Abolish the DEA
The Problem with 12-Step Groups
I recently watched an episode of the Canadian series "Remedy" in which the perennially troubled character Griffin finally goes to a 12-step meeting, where he's surprised and reassured to see the hospital's new chief of staff at the podium testifying about her own over-reliance on painkillers. Griffin grins wistfully from the back row, realizing now that everybody has problems and he's not alone, etc. etc. It's meant to be a heart-warming scene, of course, this narrative of the secular sinner coming home and getting real before his similarly drug-duped colleagues. And yet I always feel philosophically obliged to steel my heart against such scenes because this is an American trope, this secular homecoming: a trope that is based on America's (and hence the world's) muddled views about inanimate objects that we have demonized with the politically created epithet of "drugs."
Of course, those who have been born and bred on Christian Science drug warrior propaganda, censorship and substance demonization will ask me "What's not to like?" when they see such scenes.
The problem is that 12-step groups act according to assumptions that are highly debatable or just plain false, simply because such assumptions completely ignore the role that the Drug War plays in skewing our attitude toward substances. By ignoring the Drug War, which is the real villain of the piece, the 12-step group turns the substance misuser into the bad guy, the protagonist/antagonist, the one who must come home to the Mother Church, and how? By becoming "clean." And what does "clean" mean? It means that you have foresworn psychoactive medicine entirely (with the exception of the highly addictive meds that are prescribed by pill-mill psychiatry and upon which 1 in 4 American women are currently dependent). It means, in fact, that you must practice the precepts of Christian Science when it comes to mood and cognition (albeit while making a hypocritical allowance for the emotion-tamping pills of Big Pharma).
But I'd better back up. Most Americans don't even understand why the Drug War is responsible for addiction in the first place. Answer: It is responsible because it outlaws hundreds of godsend psychoactive plants while creating a black market that incentivizes the sale of the most addictive meds possible. What's more, it justifies this crackdown on the implicit assumption that there is no good use for psychoactive medicine but to produce "highs" and for folks to "get wasted." The facts are quite different, however. Human beings have used psychoactive substances since prehistoric times to obtain spiritual transcendence and a new way of seeing the world and to improve their mental powers. Contrary to Drug War dogma, the use of psychoactive substances is not usually pathological, but rather the expression of the most basic of human impulses, to find greater meaning in life and to find self-fulfilment by removing the shackles of one's ordinary misperceptions, which for most of us stand in the way of our self-improvement and self-knowledge on a daily basis.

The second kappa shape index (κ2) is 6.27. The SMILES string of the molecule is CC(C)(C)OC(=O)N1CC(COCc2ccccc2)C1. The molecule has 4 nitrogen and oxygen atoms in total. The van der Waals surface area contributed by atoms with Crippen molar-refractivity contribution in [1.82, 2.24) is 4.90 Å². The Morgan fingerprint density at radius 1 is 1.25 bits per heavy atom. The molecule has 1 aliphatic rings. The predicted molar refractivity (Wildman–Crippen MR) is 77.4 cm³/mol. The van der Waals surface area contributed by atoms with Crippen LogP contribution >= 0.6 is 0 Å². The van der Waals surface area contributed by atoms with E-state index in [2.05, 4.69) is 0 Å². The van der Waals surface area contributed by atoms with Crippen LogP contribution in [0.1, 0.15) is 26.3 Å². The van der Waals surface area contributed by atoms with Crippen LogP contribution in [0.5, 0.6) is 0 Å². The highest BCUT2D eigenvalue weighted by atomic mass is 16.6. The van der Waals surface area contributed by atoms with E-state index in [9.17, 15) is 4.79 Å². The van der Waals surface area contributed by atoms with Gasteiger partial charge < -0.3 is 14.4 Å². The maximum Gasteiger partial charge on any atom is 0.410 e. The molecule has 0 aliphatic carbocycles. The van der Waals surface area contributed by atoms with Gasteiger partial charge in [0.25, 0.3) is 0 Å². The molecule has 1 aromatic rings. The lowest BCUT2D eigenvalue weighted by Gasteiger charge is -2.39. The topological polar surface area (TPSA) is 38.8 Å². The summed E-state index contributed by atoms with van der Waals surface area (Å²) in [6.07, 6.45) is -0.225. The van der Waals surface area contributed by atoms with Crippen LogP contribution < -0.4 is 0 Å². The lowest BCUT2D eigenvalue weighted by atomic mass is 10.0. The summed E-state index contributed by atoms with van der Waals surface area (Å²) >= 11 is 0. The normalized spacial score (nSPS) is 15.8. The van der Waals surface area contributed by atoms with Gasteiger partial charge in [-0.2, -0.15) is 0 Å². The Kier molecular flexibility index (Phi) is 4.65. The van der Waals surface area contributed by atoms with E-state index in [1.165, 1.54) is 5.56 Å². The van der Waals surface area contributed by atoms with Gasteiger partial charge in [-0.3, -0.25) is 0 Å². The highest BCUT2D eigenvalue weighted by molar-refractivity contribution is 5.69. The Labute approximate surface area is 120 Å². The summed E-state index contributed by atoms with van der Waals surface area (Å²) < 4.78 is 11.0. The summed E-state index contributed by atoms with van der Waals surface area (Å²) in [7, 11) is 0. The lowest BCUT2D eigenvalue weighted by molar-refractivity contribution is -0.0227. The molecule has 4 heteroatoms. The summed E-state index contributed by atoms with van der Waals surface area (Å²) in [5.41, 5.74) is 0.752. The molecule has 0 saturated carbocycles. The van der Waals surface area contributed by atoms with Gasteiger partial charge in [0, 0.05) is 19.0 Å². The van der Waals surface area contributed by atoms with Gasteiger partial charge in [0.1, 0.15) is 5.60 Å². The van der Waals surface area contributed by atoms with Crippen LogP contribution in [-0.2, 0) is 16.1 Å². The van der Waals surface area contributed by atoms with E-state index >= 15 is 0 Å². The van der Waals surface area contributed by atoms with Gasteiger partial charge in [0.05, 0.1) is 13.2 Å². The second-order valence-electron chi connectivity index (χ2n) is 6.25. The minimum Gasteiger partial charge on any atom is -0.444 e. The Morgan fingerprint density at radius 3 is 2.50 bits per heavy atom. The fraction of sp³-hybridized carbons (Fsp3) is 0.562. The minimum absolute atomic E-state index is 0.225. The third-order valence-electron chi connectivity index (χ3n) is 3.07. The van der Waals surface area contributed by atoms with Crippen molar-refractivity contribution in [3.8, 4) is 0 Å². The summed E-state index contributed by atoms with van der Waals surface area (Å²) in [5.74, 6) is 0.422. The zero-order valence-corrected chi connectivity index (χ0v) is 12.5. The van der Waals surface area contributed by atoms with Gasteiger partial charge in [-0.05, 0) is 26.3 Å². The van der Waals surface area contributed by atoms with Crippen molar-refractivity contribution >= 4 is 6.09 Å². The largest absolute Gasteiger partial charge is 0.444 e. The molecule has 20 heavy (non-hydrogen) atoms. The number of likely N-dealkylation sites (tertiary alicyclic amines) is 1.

We see then that 12-step programs constitute a kind of secular religion. We can prove this by stating the highly debatable dogma which 12-step programs accept:
1) It is morally good to be free of all psychoactive substances.
2) The search for pharmacologically aided transcendence is pathological.
3) Mother Nature's psychoactive plant medicines are not good (as God himself said in the Christian bible) but rather they are so many snares to trap unsuspecting human beings.
4) Human beings are powerless in the face of evil substances and must confess that powerlessness as the first step in healing.
I do not believe in the dogma outlined above. That is not my religion. That is not my faith.
1) I do not find it morally good to avoid Mother Nature's psychoactive plant medicines -- in fact, I find it superstitious, dogmatic and unscientific.
2) I therefore do not find a search for pharmacological transcendence to be anything but natural.
3) Nor do I believe that psychoactive plants and fungi are a snare, but rather that they are on the Earth for a reason, and not just to be the inspiration for the creation of pseudo-Christian morality plays in the time of a Drug War.
4) And if human beings are powerless when it comes to psychoactive substances, that's only because the drug war has outlawed the hundreds of psychoactive godsends of mother nature that could help wean them from their poison. The Drug War has rendered addicts powerless. They are not powerless in some intrinsic way.
Besides, in a world where we had full and well-publicized disclosure about all "drugs" (including objective and subjective usage reports and notes on avoiding addiction -- on everything from Big Pharma anti-depressants to magic mushrooms) intelligent users would be empowered to avoid the highly addictive pills that the dealers are incentivized to sell thanks to prohibition. You can bet that these intelligent users would also avoid using the habit-forming Big Pharma meds when they find out that they'll end up having to take them for a lifetime, thus turning themselves into eternal patients and wards of the healthcare state. (If the users are not intelligent, that's a problem with our education system, not with an amoral boogieman that we think of superstitiously as an evil "drug.")
Getting back to supposedly troubled Griffin for a moment: he is apparently not even an addict at the time he attends the session in question -- but his girlfriend, under the influence of drug war assumptions, has "pegged" him as the addictive type (merely because he's "had truck" with evil substances in the past) and therefore insists that he attend the 12-step program.